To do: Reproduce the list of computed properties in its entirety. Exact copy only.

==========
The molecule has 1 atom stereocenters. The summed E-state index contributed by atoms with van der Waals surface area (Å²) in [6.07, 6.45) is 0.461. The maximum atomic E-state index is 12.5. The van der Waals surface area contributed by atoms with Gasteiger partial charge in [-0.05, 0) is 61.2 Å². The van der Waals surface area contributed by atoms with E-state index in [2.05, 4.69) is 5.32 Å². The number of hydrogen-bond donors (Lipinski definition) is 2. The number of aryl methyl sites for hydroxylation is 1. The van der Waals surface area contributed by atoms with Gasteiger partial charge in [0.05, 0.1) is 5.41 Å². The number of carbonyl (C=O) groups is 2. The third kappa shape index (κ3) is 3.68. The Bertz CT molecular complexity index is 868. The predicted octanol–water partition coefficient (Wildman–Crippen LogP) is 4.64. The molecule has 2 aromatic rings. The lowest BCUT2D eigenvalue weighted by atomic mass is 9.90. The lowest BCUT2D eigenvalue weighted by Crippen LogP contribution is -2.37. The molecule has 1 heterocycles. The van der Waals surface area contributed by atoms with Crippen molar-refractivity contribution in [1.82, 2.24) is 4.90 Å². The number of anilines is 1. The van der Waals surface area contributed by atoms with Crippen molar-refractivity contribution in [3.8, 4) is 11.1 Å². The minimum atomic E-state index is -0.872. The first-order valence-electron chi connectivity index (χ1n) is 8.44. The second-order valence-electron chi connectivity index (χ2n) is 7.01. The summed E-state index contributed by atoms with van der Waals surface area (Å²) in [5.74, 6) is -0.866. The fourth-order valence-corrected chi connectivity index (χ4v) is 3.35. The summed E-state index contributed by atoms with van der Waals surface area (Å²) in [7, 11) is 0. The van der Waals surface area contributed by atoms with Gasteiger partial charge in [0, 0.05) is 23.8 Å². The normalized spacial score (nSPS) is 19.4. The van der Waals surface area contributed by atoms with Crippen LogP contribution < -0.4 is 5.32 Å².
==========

The molecule has 1 atom stereocenters. The summed E-state index contributed by atoms with van der Waals surface area (Å²) in [6.07, 6.45) is 0.461. The maximum atomic E-state index is 12.5. The van der Waals surface area contributed by atoms with Gasteiger partial charge in [-0.05, 0) is 61.2 Å². The van der Waals surface area contributed by atoms with E-state index in [2.05, 4.69) is 5.32 Å². The number of hydrogen-bond donors (Lipinski definition) is 2. The number of aryl methyl sites for hydroxylation is 1. The van der Waals surface area contributed by atoms with Gasteiger partial charge in [0.05, 0.1) is 5.41 Å². The number of carbonyl (C=O) groups is 2. The third kappa shape index (κ3) is 3.68. The Bertz CT molecular complexity index is 868. The predicted octanol–water partition coefficient (Wildman–Crippen LogP) is 4.64. The molecule has 2 aromatic rings. The lowest BCUT2D eigenvalue weighted by atomic mass is 9.90. The lowest BCUT2D eigenvalue weighted by Crippen LogP contribution is -2.37. The molecule has 1 heterocycles. The van der Waals surface area contributed by atoms with Crippen molar-refractivity contribution in [1.82, 2.24) is 4.90 Å². The number of anilines is 1. The van der Waals surface area contributed by atoms with Crippen molar-refractivity contribution in [3.8, 4) is 11.1 Å². The minimum atomic E-state index is -0.872. The first-order valence-electron chi connectivity index (χ1n) is 8.44. The second-order valence-electron chi connectivity index (χ2n) is 7.01. The summed E-state index contributed by atoms with van der Waals surface area (Å²) in [5.74, 6) is -0.866. The fourth-order valence-corrected chi connectivity index (χ4v) is 3.35. The summed E-state index contributed by atoms with van der Waals surface area (Å²) in [7, 11) is 0. The van der Waals surface area contributed by atoms with Gasteiger partial charge in [0, 0.05) is 23.8 Å². The normalized spacial score (nSPS) is 19.4. The van der Waals surface area contributed by atoms with Crippen LogP contribution < -0.4 is 5.32 Å².